Digital currencies are almost here, with China’s e-CNY possibly off the block as early as the 2022 Beijing Winter Olympics. But among the many things we still don’t know about these new payment instruments is their usage overseas: How helpful will one country’s electronic cash be in another?
All we know is that digital cash will be a direct claim on a central bank, just like its physical counterpart. But there the similarity ends. There’s a whole money-changing industry ready to swap — for a fat fee — our banknotes for different ones that can be used where we’re going. However, when the cash resides in a wallet on our smartphones, tourists may not be able to spend it at a coffee shop or a curio store overseas if merchants aren’t allowed to receive foreign digital currencies.
Commercial banks have solved this problem. By using intermediaries like Visa Inc. and PayPal Holdings Inc., they’ve made our claims acceptable as payments in other countries. But for monetary authorities to do this, every one of them will need a way to verify the identities of 8 billion people. That’s because, in theory, anyone on the planet can land in any country with purchasing power acquired abroad.
Unlike cash, or cryptocurrencies like Bitcoin, digital money issued by central banks won’t be pure tokens. Either the issuing monetary authority, or some private players it tasks with the job, will keep debit and credit accounts. Accounts involve identities, and — when the setting is international — questions of money laundering, terrorist financing and national security arise.
China’s digital yuan trials with foreign athletes next year will probably involve giving them some e-CNY to spend locally. That’s just marketing. It’s when the Chinese try to use it overseas that the challenges of sharing identities across borders will become more complex. Beijing wants to promote the currency internationally as an alternative to the all-important dollar. But will it be comfortable if the Federal Reserve wants access to a database that would check the identities of all Chinese visitors in the U.S., potentially tracking what they’re buying with digital yuan, where and when? Will Washington tolerate the same when a digital dollar is ready?
There are three ways out of the logjam, according to the latest annual economic report by the Bank for International Settlements. The simplest solution may be for two different payment authorities to enhance compatibility of their technical and regulatory standards. Going a step further, they can interlink their systems and share some interfaces, eliminating middlemen. Finally, several can get together on one platform for their independent digital currencies. Each of the three approaches “would require increasingly intertwined identification schemes, but in all cases, ID would remain at a national level,” the BIS says.
The third model — a jointly operated payment system supporting multiple central bank digital currencies — is the most promising from a user’s perspective. After the Hong Kong Monetary Authority began experimenting with the Bank of Thailand to develop a common platform, they were joined by the People’s Bank of China and the central bank of the United Arab Emirates. The project is now called m-CBDC Bridge. Even in such a highly cooperative setup, a single ID system would not be needed, the BIS says.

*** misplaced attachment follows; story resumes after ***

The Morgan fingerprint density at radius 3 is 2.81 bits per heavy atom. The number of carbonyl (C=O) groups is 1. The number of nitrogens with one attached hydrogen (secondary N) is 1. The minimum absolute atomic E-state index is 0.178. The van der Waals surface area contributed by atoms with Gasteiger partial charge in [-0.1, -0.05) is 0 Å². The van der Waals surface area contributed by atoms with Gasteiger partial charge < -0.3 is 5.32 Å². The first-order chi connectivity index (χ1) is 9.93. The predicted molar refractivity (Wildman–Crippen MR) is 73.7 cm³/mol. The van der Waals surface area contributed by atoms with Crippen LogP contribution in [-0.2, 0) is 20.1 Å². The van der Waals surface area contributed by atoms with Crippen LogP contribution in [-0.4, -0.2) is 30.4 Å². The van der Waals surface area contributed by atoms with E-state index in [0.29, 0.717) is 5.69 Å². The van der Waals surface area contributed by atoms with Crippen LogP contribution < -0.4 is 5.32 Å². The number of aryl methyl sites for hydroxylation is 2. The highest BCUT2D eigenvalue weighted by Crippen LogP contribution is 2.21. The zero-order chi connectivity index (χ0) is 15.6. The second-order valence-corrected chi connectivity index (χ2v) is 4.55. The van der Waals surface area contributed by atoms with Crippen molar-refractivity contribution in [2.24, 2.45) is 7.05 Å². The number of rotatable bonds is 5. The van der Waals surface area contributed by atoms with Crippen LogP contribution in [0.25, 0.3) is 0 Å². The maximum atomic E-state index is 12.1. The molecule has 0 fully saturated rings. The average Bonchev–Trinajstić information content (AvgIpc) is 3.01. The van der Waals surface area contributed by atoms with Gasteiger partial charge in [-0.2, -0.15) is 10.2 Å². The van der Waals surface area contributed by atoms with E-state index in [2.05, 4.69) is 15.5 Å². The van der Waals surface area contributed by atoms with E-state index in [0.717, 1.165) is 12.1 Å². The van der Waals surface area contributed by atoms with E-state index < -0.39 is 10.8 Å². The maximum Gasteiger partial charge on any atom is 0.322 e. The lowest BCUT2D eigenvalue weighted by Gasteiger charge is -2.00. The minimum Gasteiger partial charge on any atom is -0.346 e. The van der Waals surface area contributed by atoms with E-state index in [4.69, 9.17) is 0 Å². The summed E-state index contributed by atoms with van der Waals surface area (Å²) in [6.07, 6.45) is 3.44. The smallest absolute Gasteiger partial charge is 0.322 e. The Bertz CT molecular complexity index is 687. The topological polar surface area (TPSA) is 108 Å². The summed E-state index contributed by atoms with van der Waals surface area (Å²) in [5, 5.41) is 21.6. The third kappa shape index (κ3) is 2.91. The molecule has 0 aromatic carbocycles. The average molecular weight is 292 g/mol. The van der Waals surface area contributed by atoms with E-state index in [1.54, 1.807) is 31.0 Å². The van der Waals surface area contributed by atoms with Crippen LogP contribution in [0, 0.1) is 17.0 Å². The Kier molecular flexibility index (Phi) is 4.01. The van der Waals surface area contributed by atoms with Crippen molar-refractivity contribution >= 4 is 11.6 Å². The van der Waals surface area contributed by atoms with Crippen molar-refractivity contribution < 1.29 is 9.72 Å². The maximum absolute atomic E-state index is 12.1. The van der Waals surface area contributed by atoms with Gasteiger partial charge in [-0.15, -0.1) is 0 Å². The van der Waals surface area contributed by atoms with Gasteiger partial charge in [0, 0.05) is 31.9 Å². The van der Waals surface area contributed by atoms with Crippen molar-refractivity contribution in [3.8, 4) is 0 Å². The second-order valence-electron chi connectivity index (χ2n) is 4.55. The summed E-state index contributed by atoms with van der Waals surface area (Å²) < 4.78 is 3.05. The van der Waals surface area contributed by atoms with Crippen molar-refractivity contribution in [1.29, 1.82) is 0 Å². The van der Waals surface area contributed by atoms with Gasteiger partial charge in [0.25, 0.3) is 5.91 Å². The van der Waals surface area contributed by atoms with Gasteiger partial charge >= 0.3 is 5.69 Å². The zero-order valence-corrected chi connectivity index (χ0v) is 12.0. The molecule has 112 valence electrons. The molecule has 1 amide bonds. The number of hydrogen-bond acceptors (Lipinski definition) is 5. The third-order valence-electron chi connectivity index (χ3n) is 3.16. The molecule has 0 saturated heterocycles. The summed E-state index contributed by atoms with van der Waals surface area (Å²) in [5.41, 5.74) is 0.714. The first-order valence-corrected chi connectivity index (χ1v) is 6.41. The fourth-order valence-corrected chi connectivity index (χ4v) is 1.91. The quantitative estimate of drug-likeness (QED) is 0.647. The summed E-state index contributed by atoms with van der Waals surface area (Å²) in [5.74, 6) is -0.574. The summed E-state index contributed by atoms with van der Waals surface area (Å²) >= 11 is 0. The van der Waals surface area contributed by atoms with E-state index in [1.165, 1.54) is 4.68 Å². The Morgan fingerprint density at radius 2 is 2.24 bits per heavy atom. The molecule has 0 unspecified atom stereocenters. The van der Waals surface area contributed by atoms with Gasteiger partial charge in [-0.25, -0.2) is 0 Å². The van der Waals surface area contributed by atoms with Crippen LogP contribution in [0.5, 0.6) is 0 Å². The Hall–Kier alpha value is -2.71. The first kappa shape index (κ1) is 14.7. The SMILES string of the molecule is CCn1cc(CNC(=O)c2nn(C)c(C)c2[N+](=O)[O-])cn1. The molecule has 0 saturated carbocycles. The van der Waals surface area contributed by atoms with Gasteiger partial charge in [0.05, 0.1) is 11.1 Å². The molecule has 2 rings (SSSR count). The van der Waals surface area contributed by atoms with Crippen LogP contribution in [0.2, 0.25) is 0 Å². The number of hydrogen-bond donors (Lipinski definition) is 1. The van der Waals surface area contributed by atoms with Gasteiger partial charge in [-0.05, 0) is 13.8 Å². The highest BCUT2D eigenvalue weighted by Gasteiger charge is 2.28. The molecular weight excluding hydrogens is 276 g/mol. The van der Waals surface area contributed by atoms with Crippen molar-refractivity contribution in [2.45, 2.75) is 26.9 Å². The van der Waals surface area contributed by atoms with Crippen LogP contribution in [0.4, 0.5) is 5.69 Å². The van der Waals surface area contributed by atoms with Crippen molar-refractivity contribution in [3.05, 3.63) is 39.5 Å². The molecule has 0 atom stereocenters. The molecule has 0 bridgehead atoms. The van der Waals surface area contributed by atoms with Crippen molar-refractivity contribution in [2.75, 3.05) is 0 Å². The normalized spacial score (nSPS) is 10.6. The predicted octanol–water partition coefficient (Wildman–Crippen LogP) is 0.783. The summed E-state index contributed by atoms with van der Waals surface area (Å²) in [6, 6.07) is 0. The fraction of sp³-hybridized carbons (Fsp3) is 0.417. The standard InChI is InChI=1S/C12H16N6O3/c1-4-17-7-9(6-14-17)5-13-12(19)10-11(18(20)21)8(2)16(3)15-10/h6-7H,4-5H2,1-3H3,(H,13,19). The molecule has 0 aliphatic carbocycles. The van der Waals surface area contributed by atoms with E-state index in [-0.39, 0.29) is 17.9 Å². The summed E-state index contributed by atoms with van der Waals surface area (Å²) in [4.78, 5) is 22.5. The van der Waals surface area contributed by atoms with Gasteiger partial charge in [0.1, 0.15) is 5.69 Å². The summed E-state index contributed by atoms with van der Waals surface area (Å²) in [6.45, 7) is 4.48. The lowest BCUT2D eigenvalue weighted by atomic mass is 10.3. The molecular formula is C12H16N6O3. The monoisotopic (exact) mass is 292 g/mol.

It’s unlikely that the U.S. and China will agree to join their digital currencies at the hip, given their growing mutual distrust. What to do then? In some ways, the pandemic may be offering clues to solve the problem.
My vaccination certificate in Hong Kong sits on my Apple Wallet, with name and identity numbers partially masked. It has a tamper-proof QR code, which can be read by immigration authorities anywhere. To achieve this, Apple and the health authority had to verify my identity via my phone number and my unique Hong Kong ID. It took only a few seconds, because both of them independently know a lot about me, though only a tiny bit is to be shared with border control officials. As long as other countries recognize Hong Kong’s vaccination certificates, the electronic version, protected by the phone’s facial or fingerprint recognition feature, would be accepted for international travel.
A similar system could work for international payments with digital cash. For a cup of coffee, it should be sufficient that a competent national authority has verified that you are who you say you are, and you have what you say you do: unspent money. As long as the country accepting foreign digital cash is satisfied with the issuing authority’s anti-money-laundering standards, nothing more is required. The Fed can credit the cafe’s wallet with FedCoin and the People’s Bank of China can debit e-CNY from yours, and the two can settle their accounts without telling each other anything more about you. Travelers save on high foreign-exchange conversion costs built into card payments.
Without this level of coordination, e-CNY, FedCoin, Britcoin and the digital euro will all remain trapped in silos, making them complete non-starters in a globalized world and paving the way for the likes of Diem, synthetic private-sector tokens backed by reserves maintained in one or several official currencies. The growing popularity of cryptocurrencies is already a headache for central banks; they won’t want their legal tender to lose out to these so-called stablecoins. So they’ll cooperate — even if they don’t collaborate. Your country’s digital cash may be more welcome in some places than others. But it’ll work everywhere.